Uh oh!

Negligent retention, anyone?

They already settled for 27 million.    🙄
Title: Re: Chauvin Trial and verdict
Post by: J. Thomas Shelley on April 23, 2021, 08:53:44 PM
On the other hand,

Monster: "one who deviates from normal or acceptable behavior or character"

https://www.merriam-webster.com/dictionary/monster

https://www.foxnews.com/us/doj-derek-chauvin-2017-arrest-14-year-old-boy-report

"Just like with Floyd, Chauvin used an unreasonable amount of force without regard for the need for that level of force or the victim's well-being. Just like with Floyd, when the child was slow to comply with Chauvin and [the other officer's] instructions, Chauvin grabbed the child by the throat, forced him to the ground in the prone position, and placed his knee on the child's neck with so much force that the child began to cry out in pain and tell Chauvin he could not breathe."

Uh oh!

Negligent retention, anyone?

They already settled for 27 million.    🙄

If these allegations are proven correct the city got a bargain.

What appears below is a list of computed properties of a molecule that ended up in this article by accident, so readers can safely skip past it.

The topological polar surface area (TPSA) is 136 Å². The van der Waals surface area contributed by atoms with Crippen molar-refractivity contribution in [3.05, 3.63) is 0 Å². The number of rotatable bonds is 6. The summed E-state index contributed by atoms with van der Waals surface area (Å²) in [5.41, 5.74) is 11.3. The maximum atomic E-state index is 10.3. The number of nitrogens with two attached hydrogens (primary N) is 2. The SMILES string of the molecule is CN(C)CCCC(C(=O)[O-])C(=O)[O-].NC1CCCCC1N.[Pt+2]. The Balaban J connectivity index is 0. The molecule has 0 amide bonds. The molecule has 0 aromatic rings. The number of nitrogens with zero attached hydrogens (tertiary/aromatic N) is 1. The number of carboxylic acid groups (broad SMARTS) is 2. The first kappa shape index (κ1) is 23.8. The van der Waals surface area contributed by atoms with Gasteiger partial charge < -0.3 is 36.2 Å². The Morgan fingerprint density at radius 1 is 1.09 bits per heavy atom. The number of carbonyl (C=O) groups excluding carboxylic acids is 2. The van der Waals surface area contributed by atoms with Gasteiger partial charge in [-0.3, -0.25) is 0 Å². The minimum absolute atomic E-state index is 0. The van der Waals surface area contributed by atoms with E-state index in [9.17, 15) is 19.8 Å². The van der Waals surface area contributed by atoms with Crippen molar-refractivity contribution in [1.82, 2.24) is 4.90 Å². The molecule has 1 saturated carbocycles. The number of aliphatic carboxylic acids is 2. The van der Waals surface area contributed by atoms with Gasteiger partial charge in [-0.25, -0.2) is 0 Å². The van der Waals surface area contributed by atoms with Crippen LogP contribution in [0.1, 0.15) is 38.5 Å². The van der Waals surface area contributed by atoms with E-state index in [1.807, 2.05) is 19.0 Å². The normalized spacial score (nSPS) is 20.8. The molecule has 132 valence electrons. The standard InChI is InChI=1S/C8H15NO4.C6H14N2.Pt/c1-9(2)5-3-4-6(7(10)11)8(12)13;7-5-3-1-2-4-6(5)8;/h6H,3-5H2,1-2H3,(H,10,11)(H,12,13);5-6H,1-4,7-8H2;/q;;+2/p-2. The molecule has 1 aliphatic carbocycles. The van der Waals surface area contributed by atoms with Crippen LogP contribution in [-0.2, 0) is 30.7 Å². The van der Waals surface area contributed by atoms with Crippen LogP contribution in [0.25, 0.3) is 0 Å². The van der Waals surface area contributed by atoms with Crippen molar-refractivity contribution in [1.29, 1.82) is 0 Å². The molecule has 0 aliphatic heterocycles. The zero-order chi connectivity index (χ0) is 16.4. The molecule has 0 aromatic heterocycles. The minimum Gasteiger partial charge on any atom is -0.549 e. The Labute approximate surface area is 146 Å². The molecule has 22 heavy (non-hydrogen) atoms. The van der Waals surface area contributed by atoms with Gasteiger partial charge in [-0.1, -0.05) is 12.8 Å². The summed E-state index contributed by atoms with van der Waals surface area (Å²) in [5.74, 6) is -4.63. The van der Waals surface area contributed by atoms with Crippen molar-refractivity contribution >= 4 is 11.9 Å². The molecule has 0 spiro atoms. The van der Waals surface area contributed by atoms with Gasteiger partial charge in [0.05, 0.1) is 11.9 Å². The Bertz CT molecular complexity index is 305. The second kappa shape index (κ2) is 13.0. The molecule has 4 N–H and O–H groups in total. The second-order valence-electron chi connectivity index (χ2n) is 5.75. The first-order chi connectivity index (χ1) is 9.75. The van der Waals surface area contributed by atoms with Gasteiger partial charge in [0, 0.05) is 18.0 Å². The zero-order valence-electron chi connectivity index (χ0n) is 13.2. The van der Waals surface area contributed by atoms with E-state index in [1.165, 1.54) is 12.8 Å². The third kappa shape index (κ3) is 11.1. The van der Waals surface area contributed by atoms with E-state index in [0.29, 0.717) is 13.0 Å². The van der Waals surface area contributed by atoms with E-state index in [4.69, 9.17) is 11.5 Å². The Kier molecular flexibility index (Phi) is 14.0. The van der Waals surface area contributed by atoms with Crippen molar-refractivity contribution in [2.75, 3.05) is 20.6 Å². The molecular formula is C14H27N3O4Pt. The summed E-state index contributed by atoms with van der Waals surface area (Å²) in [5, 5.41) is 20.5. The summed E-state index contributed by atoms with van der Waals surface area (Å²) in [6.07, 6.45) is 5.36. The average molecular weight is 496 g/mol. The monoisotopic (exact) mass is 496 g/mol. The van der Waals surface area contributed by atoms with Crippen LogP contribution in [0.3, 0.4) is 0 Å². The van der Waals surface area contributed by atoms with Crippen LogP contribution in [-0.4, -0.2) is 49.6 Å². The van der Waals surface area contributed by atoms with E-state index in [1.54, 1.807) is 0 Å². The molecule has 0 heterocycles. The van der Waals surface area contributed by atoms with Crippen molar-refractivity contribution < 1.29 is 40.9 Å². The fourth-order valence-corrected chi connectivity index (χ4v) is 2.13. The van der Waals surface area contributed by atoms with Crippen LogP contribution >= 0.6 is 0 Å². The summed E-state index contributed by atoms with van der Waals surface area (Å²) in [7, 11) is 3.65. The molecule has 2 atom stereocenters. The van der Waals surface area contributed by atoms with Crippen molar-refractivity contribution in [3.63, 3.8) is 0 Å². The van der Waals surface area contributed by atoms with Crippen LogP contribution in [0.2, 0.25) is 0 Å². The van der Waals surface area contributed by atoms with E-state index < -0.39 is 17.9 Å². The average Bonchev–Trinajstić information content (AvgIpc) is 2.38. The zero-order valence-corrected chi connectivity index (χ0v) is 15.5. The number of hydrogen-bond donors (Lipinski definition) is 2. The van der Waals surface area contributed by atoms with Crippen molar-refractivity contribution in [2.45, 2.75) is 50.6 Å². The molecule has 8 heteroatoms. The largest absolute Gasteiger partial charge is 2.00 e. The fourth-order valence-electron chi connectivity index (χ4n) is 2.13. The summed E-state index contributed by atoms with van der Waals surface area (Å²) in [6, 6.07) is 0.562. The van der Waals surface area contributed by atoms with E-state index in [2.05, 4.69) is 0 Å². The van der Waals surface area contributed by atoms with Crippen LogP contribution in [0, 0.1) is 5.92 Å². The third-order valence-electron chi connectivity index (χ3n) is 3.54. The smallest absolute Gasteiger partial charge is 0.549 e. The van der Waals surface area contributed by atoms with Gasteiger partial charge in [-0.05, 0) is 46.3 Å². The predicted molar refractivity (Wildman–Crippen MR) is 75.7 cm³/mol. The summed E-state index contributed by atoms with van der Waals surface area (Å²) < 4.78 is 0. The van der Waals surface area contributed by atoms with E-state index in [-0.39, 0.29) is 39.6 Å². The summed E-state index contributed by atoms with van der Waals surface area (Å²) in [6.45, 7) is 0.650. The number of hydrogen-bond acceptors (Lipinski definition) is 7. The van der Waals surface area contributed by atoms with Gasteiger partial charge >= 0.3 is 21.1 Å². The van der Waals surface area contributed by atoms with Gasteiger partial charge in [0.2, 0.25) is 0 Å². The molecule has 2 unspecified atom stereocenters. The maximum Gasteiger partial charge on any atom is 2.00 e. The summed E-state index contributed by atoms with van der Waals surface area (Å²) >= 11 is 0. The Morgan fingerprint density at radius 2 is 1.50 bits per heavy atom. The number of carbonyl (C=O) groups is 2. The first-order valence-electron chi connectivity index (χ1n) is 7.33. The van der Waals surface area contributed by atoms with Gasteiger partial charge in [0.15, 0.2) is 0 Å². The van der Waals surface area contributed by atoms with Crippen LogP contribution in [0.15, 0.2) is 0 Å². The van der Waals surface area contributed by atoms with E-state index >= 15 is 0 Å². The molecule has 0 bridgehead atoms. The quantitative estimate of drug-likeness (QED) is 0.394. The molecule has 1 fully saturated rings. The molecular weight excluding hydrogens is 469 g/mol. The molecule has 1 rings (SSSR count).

Title: Re: Chauvin Trial and verdict
Post by: Norman Teigen on April 27, 2021, 01:35:05 PM
https://www.nytimes.com/2021/04/25/us/police-use-of-force.html?action=click&module=Top%20Stories&pgtype=Homepage

There is a legal doctrine which is worthy of consideration in this context.  These issues deal with the problem of  'split second decisions.'


Title: Re: Chauvin Trial and verdict
Post by: James S. Rustad on April 27, 2021, 05:08:56 PM
https://www.nytimes.com/2021/04/25/us/police-use-of-force.html?action=click&module=Top%20Stories&pgtype=Homepage

There is a legal doctrine which is worthy of consideration in this context.  These issues deal with the problem of  'split second decisions.'

I disagree that "split second decisions" applies when an officer chokes someone to death.  It takes quite a while to do.

In any case, while police certainly need something like qualified immunity, the limits to it need re-examining given some of the acts that qualified immunity has been stretched to cover.
Title: Re: Chauvin Trial and verdict
Post by: peter_speckhard on April 27, 2021, 09:26:01 PM
https://www.nytimes.com/2021/04/25/us/police-use-of-force.html?action=click&module=Top%20Stories&pgtype=Homepage